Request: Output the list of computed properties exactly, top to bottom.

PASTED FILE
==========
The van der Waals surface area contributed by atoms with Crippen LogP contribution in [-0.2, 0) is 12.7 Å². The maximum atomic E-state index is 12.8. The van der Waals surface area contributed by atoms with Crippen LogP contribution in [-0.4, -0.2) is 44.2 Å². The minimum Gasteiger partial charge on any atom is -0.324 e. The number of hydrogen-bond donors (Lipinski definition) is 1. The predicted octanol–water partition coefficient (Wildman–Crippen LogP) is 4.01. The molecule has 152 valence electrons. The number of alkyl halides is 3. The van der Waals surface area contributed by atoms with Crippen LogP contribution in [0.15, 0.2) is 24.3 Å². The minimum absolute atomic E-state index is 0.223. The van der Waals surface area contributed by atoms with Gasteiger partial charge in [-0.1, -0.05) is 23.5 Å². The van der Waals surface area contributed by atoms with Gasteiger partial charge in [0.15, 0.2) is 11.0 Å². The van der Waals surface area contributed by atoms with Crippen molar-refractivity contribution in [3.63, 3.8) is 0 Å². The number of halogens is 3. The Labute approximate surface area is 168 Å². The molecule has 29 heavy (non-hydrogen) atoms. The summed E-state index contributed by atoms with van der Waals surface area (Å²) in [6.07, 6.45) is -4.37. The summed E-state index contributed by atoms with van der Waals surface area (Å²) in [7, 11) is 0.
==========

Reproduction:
The van der Waals surface area contributed by atoms with Crippen LogP contribution in [-0.2, 0) is 12.7 Å². The maximum atomic E-state index is 12.8. The van der Waals surface area contributed by atoms with Crippen LogP contribution in [-0.4, -0.2) is 44.2 Å². The minimum Gasteiger partial charge on any atom is -0.324 e. The number of hydrogen-bond donors (Lipinski definition) is 1. The predicted octanol–water partition coefficient (Wildman–Crippen LogP) is 4.01. The molecule has 152 valence electrons. The number of alkyl halides is 3. The van der Waals surface area contributed by atoms with Crippen LogP contribution in [0.15, 0.2) is 24.3 Å². The minimum absolute atomic E-state index is 0.223. The van der Waals surface area contributed by atoms with Gasteiger partial charge in [-0.1, -0.05) is 23.5 Å². The van der Waals surface area contributed by atoms with Gasteiger partial charge in [0.15, 0.2) is 11.0 Å². The van der Waals surface area contributed by atoms with Crippen molar-refractivity contribution in [3.63, 3.8) is 0 Å². The number of halogens is 3. The Labute approximate surface area is 168 Å². The molecule has 29 heavy (non-hydrogen) atoms. The summed E-state index contributed by atoms with van der Waals surface area (Å²) in [6.07, 6.45) is -4.37. The summed E-state index contributed by atoms with van der Waals surface area (Å²) in [7, 11) is 0.